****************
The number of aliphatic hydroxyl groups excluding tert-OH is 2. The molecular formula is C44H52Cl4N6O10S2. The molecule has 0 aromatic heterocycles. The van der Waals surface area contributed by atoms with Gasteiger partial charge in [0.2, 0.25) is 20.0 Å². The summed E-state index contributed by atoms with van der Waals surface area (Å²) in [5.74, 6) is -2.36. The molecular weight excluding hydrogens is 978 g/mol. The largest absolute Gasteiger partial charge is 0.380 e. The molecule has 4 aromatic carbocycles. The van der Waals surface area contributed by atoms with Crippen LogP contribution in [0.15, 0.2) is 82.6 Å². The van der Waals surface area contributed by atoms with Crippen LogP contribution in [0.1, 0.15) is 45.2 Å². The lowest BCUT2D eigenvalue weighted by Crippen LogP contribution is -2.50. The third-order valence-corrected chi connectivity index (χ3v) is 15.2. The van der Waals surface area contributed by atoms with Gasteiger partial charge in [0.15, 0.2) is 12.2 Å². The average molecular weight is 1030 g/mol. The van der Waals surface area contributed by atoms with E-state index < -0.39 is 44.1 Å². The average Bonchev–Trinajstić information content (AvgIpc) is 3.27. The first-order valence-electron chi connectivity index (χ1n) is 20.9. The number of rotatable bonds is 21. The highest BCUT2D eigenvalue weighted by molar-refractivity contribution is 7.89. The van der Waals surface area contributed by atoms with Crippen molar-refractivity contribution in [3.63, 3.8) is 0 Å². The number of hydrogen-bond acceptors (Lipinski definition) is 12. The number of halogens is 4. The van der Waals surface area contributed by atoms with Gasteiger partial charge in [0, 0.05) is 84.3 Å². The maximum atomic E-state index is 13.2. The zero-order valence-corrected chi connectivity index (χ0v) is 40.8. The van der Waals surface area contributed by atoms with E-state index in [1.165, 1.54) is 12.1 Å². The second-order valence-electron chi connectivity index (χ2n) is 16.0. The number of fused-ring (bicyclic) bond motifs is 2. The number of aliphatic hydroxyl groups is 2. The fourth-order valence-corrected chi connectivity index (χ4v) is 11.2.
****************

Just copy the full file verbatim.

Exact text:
The number of aliphatic hydroxyl groups excluding tert-OH is 2. The molecular formula is C44H52Cl4N6O10S2. The molecule has 0 aromatic heterocycles. The van der Waals surface area contributed by atoms with Gasteiger partial charge in [0.2, 0.25) is 20.0 Å². The summed E-state index contributed by atoms with van der Waals surface area (Å²) in [5.74, 6) is -2.36. The molecular weight excluding hydrogens is 978 g/mol. The largest absolute Gasteiger partial charge is 0.380 e. The molecule has 4 aromatic carbocycles. The van der Waals surface area contributed by atoms with Crippen LogP contribution in [0.15, 0.2) is 82.6 Å². The van der Waals surface area contributed by atoms with Crippen LogP contribution in [0.1, 0.15) is 45.2 Å². The lowest BCUT2D eigenvalue weighted by Crippen LogP contribution is -2.50. The third-order valence-corrected chi connectivity index (χ3v) is 15.2. The van der Waals surface area contributed by atoms with Gasteiger partial charge in [0.15, 0.2) is 12.2 Å². The average molecular weight is 1030 g/mol. The van der Waals surface area contributed by atoms with E-state index < -0.39 is 44.1 Å². The average Bonchev–Trinajstić information content (AvgIpc) is 3.27. The first-order valence-electron chi connectivity index (χ1n) is 20.9. The number of rotatable bonds is 21. The highest BCUT2D eigenvalue weighted by molar-refractivity contribution is 7.89. The van der Waals surface area contributed by atoms with Crippen molar-refractivity contribution in [3.63, 3.8) is 0 Å². The number of hydrogen-bond acceptors (Lipinski definition) is 12. The number of halogens is 4. The van der Waals surface area contributed by atoms with Gasteiger partial charge in [0, 0.05) is 84.3 Å². The maximum atomic E-state index is 13.2. The zero-order valence-corrected chi connectivity index (χ0v) is 40.8. The van der Waals surface area contributed by atoms with E-state index in [1.165, 1.54) is 12.1 Å². The second-order valence-electron chi connectivity index (χ2n) is 16.0. The number of fused-ring (bicyclic) bond motifs is 2. The number of aliphatic hydroxyl groups is 2. The fourth-order valence-corrected chi connectivity index (χ4v) is 11.2.